McCluskey Warns Starmer Unite Could Slash More Labour Cash

Union boss sounds alarm over party's "different direction" after Unite executive voted to cut support to Labour by around 10%.
Len McCluskey, general secretary of Unite the union
Len McCluskey, general secretary of Unite the union

Unite boss Len McCluskey has warned Keir Starmer his union could further cut its funding to Labour if he takes the party in a “different direction”.

The left-wing general secretary, who remained a staunch ally to Jeremy Corbyn throughout his leadership, fired a shot across the bows after a high-level meeting saw the union slash some of its support to the party.

Unite’s executive backed a move to reduce its affiliation to Labour by around 50,000 members, meaning financial contributions will fall by around 10% from the union, which gave some £7m in donations to the party last year.

It comes after Starmer emerged victorious over Corbyn’s favoured successor Rebecca Long-Bailey in the Labour leadership contest in April.

Fears have been growing on the left of the party that Starmer is steering the party away from Corbyn’s socialist agenda.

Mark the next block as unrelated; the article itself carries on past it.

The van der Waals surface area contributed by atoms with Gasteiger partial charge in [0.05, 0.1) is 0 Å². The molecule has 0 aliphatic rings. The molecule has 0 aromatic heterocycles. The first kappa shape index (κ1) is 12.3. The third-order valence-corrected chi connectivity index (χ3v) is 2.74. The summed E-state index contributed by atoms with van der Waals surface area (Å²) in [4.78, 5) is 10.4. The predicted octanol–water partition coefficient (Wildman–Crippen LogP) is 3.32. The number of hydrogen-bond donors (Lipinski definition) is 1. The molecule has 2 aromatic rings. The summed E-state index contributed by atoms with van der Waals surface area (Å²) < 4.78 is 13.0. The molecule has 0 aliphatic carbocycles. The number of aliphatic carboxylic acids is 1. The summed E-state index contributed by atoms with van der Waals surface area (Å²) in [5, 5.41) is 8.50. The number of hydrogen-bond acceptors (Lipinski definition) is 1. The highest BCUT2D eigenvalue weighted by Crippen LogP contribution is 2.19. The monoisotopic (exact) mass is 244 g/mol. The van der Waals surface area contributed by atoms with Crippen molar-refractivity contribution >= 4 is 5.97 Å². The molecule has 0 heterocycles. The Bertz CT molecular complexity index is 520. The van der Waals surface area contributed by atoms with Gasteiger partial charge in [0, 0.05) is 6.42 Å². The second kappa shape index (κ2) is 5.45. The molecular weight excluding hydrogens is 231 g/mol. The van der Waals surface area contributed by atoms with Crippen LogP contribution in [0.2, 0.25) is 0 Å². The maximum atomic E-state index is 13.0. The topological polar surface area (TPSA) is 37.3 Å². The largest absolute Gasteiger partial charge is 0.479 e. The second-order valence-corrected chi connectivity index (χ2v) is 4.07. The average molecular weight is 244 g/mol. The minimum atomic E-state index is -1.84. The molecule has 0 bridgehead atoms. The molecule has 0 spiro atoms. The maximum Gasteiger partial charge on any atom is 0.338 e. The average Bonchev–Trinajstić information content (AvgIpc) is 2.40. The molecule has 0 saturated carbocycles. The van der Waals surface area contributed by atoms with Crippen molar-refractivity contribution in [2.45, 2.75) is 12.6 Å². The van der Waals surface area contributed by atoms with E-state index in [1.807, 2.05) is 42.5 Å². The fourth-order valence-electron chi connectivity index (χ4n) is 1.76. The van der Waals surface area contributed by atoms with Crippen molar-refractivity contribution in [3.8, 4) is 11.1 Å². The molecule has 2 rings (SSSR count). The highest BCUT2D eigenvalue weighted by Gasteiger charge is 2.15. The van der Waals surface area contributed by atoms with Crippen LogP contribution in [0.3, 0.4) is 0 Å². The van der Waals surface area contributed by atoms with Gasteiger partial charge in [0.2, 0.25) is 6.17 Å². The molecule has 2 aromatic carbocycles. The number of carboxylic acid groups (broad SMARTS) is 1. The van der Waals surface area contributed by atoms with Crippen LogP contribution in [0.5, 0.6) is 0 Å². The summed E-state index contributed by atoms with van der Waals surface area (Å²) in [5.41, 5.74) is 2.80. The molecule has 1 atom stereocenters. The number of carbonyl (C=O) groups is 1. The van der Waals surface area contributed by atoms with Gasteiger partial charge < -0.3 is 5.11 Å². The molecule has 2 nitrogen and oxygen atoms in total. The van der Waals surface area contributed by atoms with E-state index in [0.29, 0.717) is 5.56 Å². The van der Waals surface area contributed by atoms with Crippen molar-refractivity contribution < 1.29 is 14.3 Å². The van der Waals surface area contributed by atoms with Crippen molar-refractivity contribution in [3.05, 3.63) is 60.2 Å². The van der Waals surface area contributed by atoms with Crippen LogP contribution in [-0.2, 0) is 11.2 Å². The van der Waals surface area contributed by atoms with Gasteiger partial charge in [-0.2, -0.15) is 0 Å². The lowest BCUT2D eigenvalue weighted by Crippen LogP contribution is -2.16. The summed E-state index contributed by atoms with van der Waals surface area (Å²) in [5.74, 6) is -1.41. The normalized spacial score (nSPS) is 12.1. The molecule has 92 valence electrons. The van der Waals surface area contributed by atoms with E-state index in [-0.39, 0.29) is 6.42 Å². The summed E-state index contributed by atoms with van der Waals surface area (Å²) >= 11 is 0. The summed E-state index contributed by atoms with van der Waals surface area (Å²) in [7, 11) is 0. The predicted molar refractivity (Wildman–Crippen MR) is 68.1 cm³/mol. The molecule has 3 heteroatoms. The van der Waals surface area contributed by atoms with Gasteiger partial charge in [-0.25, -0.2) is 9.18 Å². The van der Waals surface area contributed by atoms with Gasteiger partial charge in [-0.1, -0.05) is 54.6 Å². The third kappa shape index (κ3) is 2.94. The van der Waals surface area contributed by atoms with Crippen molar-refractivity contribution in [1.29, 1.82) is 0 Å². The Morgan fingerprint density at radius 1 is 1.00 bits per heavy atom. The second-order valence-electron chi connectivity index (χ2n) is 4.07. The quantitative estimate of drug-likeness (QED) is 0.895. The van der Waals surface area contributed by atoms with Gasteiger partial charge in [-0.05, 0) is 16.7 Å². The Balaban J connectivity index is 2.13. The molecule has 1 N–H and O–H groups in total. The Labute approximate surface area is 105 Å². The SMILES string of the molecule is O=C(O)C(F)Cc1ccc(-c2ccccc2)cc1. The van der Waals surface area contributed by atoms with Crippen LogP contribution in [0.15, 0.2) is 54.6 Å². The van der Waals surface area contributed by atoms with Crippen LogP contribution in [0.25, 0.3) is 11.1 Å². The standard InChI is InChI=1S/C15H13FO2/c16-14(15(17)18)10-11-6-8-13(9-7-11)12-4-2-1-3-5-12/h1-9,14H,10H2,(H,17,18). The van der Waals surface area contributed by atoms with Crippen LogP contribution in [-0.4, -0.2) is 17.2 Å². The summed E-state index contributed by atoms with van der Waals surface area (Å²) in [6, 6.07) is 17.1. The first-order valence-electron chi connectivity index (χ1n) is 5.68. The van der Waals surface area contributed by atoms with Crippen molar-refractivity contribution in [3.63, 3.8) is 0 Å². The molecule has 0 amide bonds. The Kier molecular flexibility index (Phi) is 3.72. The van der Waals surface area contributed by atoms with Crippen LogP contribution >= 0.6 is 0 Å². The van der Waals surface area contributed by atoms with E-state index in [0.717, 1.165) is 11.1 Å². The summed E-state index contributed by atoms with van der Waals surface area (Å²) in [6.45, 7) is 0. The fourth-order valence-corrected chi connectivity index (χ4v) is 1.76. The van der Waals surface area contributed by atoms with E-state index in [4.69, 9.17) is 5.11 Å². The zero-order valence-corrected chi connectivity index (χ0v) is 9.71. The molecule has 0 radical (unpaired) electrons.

The vote by the Unite executive was close-run - 25 to 23 - with Howard Beckett, one of the favourites to succeed McCluskey as general secretary, backing a larger cut.

Speaking to BBC Two’s Newsnight, McCluskey said: “We give significant amounts of money to the Labour Party. And I well remember when I first took over as general secretary of this union ten years ago, my members everywhere were saying ‘why are we giving the Labour Party so much money?’

“Because they felt that New Labour was letting them down. And there will be that demand again. I have no doubt if things start to move in different directions and ordinary working people start saying, well, I’m not sure what Labour stand for. Then my activists will ask me, why are we giving so much money?”

McCluskey went on to say that there was unlikely to be a “dramatic move to disaffiliate from the Labour Party” entirely by Unite.

He said: “The Labour Party is our party. We created it at the beginning of the last century. It’s our party. And we hope that they will speak on behalf of not only organised labour, but speak on behalf of ordinary working people.”

Starmer’s critics claim he is preparing to renege on key Corbyn policy pledges such as free tuition fees and the nationalisation, something denied by those close to the leader.

Labour sources also said it was unlikely those backing further disaffiliation of Unite members had enough support to go further.


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